Parker:  More life experiences for you to draw upon for your writing.

Bob: Yeah, right. That's why there's not a lot of twenty-one-year-olds who are writing the great American novel because they don't [have the life experiences], and I know I sound like an old man when I say this, but I say that as somebody who has been that guy trying to write something great and just not being able to.

Parker:  Could you walk me through your process of prayer in the morning?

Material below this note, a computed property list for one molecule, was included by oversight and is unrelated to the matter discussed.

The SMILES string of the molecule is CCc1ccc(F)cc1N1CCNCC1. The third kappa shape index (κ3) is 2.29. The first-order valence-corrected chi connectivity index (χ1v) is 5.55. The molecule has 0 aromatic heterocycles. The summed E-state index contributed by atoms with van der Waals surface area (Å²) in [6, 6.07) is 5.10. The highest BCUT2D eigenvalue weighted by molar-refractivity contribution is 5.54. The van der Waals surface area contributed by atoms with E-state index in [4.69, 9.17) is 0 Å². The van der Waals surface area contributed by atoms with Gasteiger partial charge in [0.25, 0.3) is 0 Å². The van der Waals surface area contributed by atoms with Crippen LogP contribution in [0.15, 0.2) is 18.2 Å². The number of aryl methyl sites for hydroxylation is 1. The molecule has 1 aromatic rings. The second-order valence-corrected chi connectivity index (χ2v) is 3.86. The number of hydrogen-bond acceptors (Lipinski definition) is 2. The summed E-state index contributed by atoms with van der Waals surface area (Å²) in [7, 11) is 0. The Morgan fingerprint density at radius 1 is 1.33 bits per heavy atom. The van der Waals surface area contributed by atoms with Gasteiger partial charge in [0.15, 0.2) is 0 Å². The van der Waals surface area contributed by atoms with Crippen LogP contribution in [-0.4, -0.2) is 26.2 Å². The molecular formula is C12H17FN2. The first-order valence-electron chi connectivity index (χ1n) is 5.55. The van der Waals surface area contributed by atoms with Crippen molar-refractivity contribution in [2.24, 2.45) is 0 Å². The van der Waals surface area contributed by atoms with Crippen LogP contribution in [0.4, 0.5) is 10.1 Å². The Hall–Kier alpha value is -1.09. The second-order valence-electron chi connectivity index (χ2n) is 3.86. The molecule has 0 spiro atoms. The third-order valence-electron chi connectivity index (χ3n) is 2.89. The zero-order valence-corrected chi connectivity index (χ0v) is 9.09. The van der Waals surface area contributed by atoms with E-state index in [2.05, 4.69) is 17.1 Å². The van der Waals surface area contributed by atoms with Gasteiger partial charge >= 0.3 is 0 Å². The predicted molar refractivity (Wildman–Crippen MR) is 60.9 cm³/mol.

Bob:  Usually it starts by me first being fed by reading something in the Bible and sometimes that's whatever we were studying at church that week.  Currently I'm reading through proverbs which is about as full of wisdom as you can get, and every verse could stop and make you think about something. But I usually do some combination of that for 10 plus minutes and then start off in prayer and try to ideally start by not trying to dominate the conversation.  Really just pray for God to work and make things bubble up that he wants to bubble up. And out of that usually determines what I'm praying about. But sometimes [I need to] pray through anxiety, or need to pray for this, or having a sense of gratefulness, or having a sense of conviction about maybe how I didn't handle something well. Maybe it's just I'm confused about something. And then I usually pray for specific friends and family who are close to me for certain things and it gets me thinking a little less about myself and more about other people and in that way. And then usually one of my last prayers is just that I lived the day well and that I recognize that God's in charge of it. And it's a weird career where it can be really frustrating. You can have dry spells and you can go a year without a paycheck and there's two ways to handle that.  You can be twice as self-focused about it and drive yourself mad doing it or you can really just pray and trust that the day, and the year, and the career is going to go the way God wants it to and yielding to that. And that can be a much better long-term recipe for peace and joy in your life. And so that's usually where I end things.